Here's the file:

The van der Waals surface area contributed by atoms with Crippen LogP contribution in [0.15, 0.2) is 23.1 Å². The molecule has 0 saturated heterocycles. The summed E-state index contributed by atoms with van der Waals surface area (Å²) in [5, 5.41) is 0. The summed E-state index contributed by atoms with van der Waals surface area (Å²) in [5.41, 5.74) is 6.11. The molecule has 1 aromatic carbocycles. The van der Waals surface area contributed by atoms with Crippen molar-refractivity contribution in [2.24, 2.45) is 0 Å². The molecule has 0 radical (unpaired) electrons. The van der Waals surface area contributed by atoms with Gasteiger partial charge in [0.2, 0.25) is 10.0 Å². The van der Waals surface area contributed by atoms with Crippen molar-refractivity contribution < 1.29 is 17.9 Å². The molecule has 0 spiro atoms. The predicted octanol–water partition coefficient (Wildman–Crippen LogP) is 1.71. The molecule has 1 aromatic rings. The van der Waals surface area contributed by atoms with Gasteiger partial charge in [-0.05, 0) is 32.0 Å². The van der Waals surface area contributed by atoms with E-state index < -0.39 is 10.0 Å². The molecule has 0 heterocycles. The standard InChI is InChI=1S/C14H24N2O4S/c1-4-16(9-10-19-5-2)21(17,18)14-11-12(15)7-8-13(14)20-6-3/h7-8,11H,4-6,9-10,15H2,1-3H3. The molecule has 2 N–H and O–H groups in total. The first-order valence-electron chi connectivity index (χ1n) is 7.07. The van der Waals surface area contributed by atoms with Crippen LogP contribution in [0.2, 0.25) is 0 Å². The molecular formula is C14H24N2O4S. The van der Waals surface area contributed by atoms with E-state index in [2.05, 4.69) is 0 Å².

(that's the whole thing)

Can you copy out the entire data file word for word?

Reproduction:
The van der Waals surface area contributed by atoms with Crippen LogP contribution in [0.15, 0.2) is 23.1 Å². The molecule has 0 saturated heterocycles. The summed E-state index contributed by atoms with van der Waals surface area (Å²) in [5, 5.41) is 0. The summed E-state index contributed by atoms with van der Waals surface area (Å²) in [5.41, 5.74) is 6.11. The molecule has 1 aromatic carbocycles. The van der Waals surface area contributed by atoms with Crippen molar-refractivity contribution in [2.24, 2.45) is 0 Å². The molecule has 0 radical (unpaired) electrons. The van der Waals surface area contributed by atoms with Gasteiger partial charge in [0.2, 0.25) is 10.0 Å². The van der Waals surface area contributed by atoms with Crippen molar-refractivity contribution < 1.29 is 17.9 Å². The molecule has 0 spiro atoms. The predicted octanol–water partition coefficient (Wildman–Crippen LogP) is 1.71. The molecule has 1 aromatic rings. The van der Waals surface area contributed by atoms with Gasteiger partial charge in [-0.05, 0) is 32.0 Å². The van der Waals surface area contributed by atoms with E-state index < -0.39 is 10.0 Å². The molecule has 0 heterocycles. The standard InChI is InChI=1S/C14H24N2O4S/c1-4-16(9-10-19-5-2)21(17,18)14-11-12(15)7-8-13(14)20-6-3/h7-8,11H,4-6,9-10,15H2,1-3H3. The molecule has 2 N–H and O–H groups in total. The first-order valence-electron chi connectivity index (χ1n) is 7.07. The van der Waals surface area contributed by atoms with Crippen LogP contribution in [0.2, 0.25) is 0 Å². The molecular formula is C14H24N2O4S. The van der Waals surface area contributed by atoms with E-state index in [2.05, 4.69) is 0 Å².